Montana Farm Bureau wants to keep you “in the know” with the federation’s activities. Tune in regularly to see what your county leaders are up to and how MFBF is promoting agriculture!
We’ve all heard a hundred different versions of a workshop teaching us how to communicate with our elected officials. Build relationships, tell a story, they say….it’s really much easier than you think, they say. Well, do ‘they’ really have any idea what they’re talking about?
Turns out they do; according to panel of Montana legislators who spoke during the MFBF Summer Conference in Great Falls. Representatives Jeff Welborn and Christy Clark, and Senator Rick Ripley offered their insights and shared how they like to receive information from constituents.
Here are their five tips for being a better constituent and communicating effectively with your legislator.
Rep. Christy Clark told the group, “If you’re not communicating with your legislator and researching issues before the session begins, you’re already behind the eight ball.” So, those nagging workshop presenters and Farm Bureau staffers aren’t just blowing smoke; it’s important to contact your legislator and begin creating a relationship. It can be as simple as introducing yourself, explaining your expertise in agriculture and inviting them to contact you if they have questions.
Another great option is for the county Farm Bureau to host a candidate’s forum, an open house event, or a farm and ranch tour for local elected officials.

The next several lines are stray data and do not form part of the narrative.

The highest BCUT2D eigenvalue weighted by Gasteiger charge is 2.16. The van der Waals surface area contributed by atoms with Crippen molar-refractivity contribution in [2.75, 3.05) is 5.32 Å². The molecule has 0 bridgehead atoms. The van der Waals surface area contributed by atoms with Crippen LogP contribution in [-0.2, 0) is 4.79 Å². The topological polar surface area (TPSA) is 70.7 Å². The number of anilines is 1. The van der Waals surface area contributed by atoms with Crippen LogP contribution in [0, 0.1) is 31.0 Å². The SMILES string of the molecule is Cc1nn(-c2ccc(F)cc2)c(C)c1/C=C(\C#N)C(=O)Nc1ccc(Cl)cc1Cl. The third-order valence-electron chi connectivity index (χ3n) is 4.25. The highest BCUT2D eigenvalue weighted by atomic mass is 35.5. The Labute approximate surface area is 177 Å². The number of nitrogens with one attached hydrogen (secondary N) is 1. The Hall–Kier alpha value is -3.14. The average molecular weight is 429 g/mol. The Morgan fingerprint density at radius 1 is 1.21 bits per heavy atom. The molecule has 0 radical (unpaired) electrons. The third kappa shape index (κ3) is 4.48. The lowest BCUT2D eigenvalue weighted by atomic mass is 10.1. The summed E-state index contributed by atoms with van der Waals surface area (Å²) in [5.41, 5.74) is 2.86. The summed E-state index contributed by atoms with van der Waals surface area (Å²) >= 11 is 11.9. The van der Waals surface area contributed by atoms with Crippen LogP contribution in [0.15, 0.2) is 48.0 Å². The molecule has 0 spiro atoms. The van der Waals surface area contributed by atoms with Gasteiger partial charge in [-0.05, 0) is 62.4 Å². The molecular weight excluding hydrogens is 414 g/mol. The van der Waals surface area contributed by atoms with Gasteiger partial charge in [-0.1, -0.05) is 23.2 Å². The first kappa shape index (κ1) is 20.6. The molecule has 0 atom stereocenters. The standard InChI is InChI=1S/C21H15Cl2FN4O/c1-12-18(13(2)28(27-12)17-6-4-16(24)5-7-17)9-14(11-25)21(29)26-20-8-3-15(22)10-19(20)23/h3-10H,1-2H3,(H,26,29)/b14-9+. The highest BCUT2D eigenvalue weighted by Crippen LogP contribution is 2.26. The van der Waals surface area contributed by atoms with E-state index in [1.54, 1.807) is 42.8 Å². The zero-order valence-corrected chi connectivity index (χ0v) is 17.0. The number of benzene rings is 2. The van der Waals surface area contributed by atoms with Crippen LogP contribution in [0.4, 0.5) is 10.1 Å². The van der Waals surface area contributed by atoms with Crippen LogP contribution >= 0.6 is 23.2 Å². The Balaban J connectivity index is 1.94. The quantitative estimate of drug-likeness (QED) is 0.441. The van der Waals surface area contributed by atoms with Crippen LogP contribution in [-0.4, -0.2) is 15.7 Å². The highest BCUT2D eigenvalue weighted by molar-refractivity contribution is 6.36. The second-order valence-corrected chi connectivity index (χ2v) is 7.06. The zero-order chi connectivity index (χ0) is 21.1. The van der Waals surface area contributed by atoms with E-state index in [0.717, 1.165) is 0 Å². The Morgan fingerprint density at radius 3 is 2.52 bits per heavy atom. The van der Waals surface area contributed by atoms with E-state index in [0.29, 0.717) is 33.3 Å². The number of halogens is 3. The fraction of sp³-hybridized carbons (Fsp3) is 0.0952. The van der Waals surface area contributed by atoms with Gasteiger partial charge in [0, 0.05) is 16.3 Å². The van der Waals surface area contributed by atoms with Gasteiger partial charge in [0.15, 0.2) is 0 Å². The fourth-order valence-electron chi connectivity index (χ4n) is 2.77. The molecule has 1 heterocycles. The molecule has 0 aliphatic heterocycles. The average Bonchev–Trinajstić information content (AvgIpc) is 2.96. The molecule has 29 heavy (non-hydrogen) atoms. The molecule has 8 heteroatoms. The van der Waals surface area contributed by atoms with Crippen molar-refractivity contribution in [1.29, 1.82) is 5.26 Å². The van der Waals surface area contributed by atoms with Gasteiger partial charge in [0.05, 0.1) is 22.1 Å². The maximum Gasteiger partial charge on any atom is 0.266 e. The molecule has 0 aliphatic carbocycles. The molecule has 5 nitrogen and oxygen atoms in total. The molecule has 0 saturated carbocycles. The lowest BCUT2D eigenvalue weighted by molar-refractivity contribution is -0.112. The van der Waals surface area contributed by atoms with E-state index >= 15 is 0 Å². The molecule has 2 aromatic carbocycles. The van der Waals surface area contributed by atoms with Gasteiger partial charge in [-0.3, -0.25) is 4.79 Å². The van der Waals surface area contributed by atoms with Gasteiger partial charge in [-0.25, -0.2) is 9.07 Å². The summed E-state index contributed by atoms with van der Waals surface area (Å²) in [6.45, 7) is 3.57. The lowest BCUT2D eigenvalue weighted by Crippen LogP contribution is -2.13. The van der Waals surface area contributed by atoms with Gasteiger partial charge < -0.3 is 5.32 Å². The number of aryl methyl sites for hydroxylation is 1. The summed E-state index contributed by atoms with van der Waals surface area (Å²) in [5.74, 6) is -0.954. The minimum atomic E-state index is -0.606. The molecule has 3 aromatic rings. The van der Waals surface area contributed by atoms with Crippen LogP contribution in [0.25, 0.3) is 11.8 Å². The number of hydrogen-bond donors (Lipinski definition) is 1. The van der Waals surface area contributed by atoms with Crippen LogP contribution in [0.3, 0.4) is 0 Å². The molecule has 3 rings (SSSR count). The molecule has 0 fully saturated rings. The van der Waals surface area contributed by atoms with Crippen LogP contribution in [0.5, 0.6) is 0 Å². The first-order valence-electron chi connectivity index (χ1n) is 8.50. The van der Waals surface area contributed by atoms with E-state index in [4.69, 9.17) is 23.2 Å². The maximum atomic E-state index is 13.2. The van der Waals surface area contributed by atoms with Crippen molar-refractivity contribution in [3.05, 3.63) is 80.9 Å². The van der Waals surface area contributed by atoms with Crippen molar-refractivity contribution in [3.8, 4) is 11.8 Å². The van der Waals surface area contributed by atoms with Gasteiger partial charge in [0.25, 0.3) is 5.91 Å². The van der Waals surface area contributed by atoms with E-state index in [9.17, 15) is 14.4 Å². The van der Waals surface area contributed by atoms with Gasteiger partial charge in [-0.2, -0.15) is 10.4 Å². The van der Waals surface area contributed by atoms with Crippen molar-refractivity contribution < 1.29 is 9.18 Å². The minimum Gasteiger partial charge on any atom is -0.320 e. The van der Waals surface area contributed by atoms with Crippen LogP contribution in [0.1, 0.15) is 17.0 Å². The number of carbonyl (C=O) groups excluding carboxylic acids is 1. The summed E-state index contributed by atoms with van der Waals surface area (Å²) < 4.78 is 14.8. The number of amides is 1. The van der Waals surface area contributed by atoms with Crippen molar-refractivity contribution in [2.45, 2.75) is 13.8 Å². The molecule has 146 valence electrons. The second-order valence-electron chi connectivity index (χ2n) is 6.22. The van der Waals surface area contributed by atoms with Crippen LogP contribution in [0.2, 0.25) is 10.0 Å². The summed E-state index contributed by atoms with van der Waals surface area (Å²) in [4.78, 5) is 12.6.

During the 2015 legislative session, legislators saw nearly 1,200 bills in four months. That’s a lot of paperwork to sort through and details to understand. That’s why we need to be specific when asking a legislator to vote with us on a certain bill. Don’t just ask them to vote ‘yes’ on SB 1234; show them how it impacts you and provide information to help them make a decision.
It’s unfair to ask a legislator to make a vote simply because you asked them too. They have a tough job and do care about the outcome, so as constituents we need to be organized and help them make the best decisions possible.
Now for just a little horn tooting—throughout the panel discussion the legislators reiterated that membership organizations are powerful when it comes to influencing lawmakers. As Senator Rick Ripley put it, “Farm Bureau is the best represented ag group in Helena,” and that’s because we have the power of the grassroots supporting all of our policy positions. Legislators look for that kind of influence and guidance when deciding how to vote.
When you join Farm Bureau, you too have the ability and the voice to shape those policy positions.
While not something we hear about regularly, the panel also advised constituents to be conscious of their decorum and presentation when emailing or leaving messages.
We’re all passionate about specific issues and it can be a challenge not to let our emotions get the best of us. But the panel said nothing hurts a cause more than unprofessionalism from constituents.
A quick tip for keeping ourselves in check: don’t send anything when you’re angry. If you wouldn’t say it when having a face to face conversation it probably shouldn’t be said at all.